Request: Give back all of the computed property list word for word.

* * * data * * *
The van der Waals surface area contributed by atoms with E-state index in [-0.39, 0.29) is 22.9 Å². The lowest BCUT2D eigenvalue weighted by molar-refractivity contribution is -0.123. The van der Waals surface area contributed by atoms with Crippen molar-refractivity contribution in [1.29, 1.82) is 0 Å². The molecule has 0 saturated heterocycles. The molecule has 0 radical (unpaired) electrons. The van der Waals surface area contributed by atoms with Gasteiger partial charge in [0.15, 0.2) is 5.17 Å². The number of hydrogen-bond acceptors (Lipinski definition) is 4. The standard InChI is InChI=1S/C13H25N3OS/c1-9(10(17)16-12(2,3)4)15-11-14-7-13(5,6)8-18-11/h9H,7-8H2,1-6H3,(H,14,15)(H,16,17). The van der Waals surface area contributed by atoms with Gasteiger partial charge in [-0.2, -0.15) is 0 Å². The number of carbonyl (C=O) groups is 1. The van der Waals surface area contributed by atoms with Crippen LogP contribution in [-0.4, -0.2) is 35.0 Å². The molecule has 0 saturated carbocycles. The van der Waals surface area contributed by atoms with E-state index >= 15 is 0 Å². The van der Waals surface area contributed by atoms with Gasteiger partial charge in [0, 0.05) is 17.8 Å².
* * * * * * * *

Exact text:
The van der Waals surface area contributed by atoms with E-state index in [-0.39, 0.29) is 22.9 Å². The lowest BCUT2D eigenvalue weighted by molar-refractivity contribution is -0.123. The van der Waals surface area contributed by atoms with Crippen molar-refractivity contribution in [1.29, 1.82) is 0 Å². The molecule has 0 saturated heterocycles. The molecule has 0 radical (unpaired) electrons. The van der Waals surface area contributed by atoms with Gasteiger partial charge in [0.15, 0.2) is 5.17 Å². The number of hydrogen-bond acceptors (Lipinski definition) is 4. The standard InChI is InChI=1S/C13H25N3OS/c1-9(10(17)16-12(2,3)4)15-11-14-7-13(5,6)8-18-11/h9H,7-8H2,1-6H3,(H,14,15)(H,16,17). The van der Waals surface area contributed by atoms with Gasteiger partial charge in [-0.2, -0.15) is 0 Å². The number of carbonyl (C=O) groups is 1. The van der Waals surface area contributed by atoms with Crippen LogP contribution in [-0.4, -0.2) is 35.0 Å². The molecule has 0 saturated carbocycles. The van der Waals surface area contributed by atoms with E-state index >= 15 is 0 Å². The van der Waals surface area contributed by atoms with Gasteiger partial charge in [0, 0.05) is 17.8 Å².